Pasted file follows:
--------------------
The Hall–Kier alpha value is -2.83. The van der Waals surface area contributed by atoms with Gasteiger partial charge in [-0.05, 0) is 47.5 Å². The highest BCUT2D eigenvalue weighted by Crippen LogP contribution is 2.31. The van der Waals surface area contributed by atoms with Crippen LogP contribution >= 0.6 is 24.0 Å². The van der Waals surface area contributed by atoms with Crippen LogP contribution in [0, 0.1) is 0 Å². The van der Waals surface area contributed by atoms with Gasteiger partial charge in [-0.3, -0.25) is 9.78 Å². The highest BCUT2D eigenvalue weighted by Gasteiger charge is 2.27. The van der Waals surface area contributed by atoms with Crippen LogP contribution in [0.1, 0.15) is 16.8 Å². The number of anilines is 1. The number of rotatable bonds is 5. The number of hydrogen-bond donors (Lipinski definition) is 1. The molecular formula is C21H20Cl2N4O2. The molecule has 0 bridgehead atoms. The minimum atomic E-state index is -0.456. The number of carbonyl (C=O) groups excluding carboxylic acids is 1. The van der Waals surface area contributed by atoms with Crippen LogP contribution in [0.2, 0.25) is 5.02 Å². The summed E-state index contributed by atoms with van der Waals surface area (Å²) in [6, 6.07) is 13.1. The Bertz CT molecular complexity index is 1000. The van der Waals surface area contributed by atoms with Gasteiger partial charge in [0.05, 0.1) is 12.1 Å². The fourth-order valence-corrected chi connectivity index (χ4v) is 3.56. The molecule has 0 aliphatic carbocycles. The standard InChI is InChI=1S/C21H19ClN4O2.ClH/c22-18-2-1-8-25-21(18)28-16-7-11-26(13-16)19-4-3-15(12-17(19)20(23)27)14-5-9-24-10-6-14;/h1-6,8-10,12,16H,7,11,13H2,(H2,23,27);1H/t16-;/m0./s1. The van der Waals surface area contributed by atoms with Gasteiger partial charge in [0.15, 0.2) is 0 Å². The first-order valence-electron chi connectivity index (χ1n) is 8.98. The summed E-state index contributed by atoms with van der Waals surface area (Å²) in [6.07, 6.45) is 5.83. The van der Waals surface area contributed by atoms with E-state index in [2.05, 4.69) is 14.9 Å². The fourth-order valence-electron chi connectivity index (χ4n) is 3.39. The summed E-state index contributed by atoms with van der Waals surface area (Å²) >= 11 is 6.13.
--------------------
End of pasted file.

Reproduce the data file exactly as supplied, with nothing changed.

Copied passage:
The Hall–Kier alpha value is -2.83. The van der Waals surface area contributed by atoms with Gasteiger partial charge in [-0.05, 0) is 47.5 Å². The highest BCUT2D eigenvalue weighted by Crippen LogP contribution is 2.31. The van der Waals surface area contributed by atoms with Crippen LogP contribution >= 0.6 is 24.0 Å². The van der Waals surface area contributed by atoms with Crippen LogP contribution in [0, 0.1) is 0 Å². The van der Waals surface area contributed by atoms with Gasteiger partial charge in [-0.3, -0.25) is 9.78 Å². The highest BCUT2D eigenvalue weighted by Gasteiger charge is 2.27. The van der Waals surface area contributed by atoms with Crippen LogP contribution in [0.1, 0.15) is 16.8 Å². The number of anilines is 1. The number of rotatable bonds is 5. The number of hydrogen-bond donors (Lipinski definition) is 1. The molecular formula is C21H20Cl2N4O2. The molecule has 0 bridgehead atoms. The minimum atomic E-state index is -0.456. The number of carbonyl (C=O) groups excluding carboxylic acids is 1. The van der Waals surface area contributed by atoms with Crippen LogP contribution in [0.2, 0.25) is 5.02 Å². The summed E-state index contributed by atoms with van der Waals surface area (Å²) in [6, 6.07) is 13.1. The Bertz CT molecular complexity index is 1000. The van der Waals surface area contributed by atoms with Gasteiger partial charge in [0.05, 0.1) is 12.1 Å². The fourth-order valence-corrected chi connectivity index (χ4v) is 3.56. The molecule has 0 aliphatic carbocycles. The standard InChI is InChI=1S/C21H19ClN4O2.ClH/c22-18-2-1-8-25-21(18)28-16-7-11-26(13-16)19-4-3-15(12-17(19)20(23)27)14-5-9-24-10-6-14;/h1-6,8-10,12,16H,7,11,13H2,(H2,23,27);1H/t16-;/m0./s1. The van der Waals surface area contributed by atoms with Gasteiger partial charge in [0.15, 0.2) is 0 Å². The first-order valence-electron chi connectivity index (χ1n) is 8.98. The summed E-state index contributed by atoms with van der Waals surface area (Å²) in [6.07, 6.45) is 5.83. The van der Waals surface area contributed by atoms with E-state index in [2.05, 4.69) is 14.9 Å². The fourth-order valence-electron chi connectivity index (χ4n) is 3.39. The summed E-state index contributed by atoms with van der Waals surface area (Å²) >= 11 is 6.13.